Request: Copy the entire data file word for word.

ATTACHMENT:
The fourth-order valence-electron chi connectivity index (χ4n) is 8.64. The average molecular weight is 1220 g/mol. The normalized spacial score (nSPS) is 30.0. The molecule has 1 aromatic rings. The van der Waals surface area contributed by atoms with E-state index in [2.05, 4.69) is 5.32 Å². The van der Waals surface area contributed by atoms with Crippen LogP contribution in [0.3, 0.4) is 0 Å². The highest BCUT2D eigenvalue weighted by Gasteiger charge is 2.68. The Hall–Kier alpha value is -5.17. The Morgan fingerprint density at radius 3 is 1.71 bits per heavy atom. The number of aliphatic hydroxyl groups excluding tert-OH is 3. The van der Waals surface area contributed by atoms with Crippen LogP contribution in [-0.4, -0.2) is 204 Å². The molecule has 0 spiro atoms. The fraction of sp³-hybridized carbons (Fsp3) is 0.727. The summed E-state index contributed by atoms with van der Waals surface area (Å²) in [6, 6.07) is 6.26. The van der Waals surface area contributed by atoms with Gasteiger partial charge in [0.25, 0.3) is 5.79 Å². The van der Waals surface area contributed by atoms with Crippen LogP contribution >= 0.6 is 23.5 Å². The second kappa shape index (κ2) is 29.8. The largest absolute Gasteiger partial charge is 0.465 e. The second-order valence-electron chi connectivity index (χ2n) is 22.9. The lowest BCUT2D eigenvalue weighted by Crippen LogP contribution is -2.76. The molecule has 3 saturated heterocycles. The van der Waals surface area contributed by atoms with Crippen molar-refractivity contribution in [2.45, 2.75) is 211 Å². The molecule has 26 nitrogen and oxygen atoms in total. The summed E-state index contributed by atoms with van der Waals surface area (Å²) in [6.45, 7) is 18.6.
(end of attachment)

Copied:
The fourth-order valence-electron chi connectivity index (χ4n) is 8.64. The average molecular weight is 1220 g/mol. The normalized spacial score (nSPS) is 30.0. The molecule has 1 aromatic rings. The van der Waals surface area contributed by atoms with E-state index in [2.05, 4.69) is 5.32 Å². The van der Waals surface area contributed by atoms with Crippen LogP contribution in [0.3, 0.4) is 0 Å². The highest BCUT2D eigenvalue weighted by Gasteiger charge is 2.68. The Hall–Kier alpha value is -5.17. The Morgan fingerprint density at radius 3 is 1.71 bits per heavy atom. The number of aliphatic hydroxyl groups excluding tert-OH is 3. The van der Waals surface area contributed by atoms with Crippen LogP contribution in [-0.4, -0.2) is 204 Å². The molecule has 0 spiro atoms. The fraction of sp³-hybridized carbons (Fsp3) is 0.727. The summed E-state index contributed by atoms with van der Waals surface area (Å²) in [6, 6.07) is 6.26. The van der Waals surface area contributed by atoms with Gasteiger partial charge in [0.25, 0.3) is 5.79 Å². The van der Waals surface area contributed by atoms with Crippen LogP contribution >= 0.6 is 23.5 Å². The second kappa shape index (κ2) is 29.8. The largest absolute Gasteiger partial charge is 0.465 e. The second-order valence-electron chi connectivity index (χ2n) is 22.9. The lowest BCUT2D eigenvalue weighted by Crippen LogP contribution is -2.76. The molecule has 3 saturated heterocycles. The van der Waals surface area contributed by atoms with Crippen molar-refractivity contribution in [2.45, 2.75) is 211 Å². The molecule has 26 nitrogen and oxygen atoms in total. The summed E-state index contributed by atoms with van der Waals surface area (Å²) in [6.45, 7) is 18.6.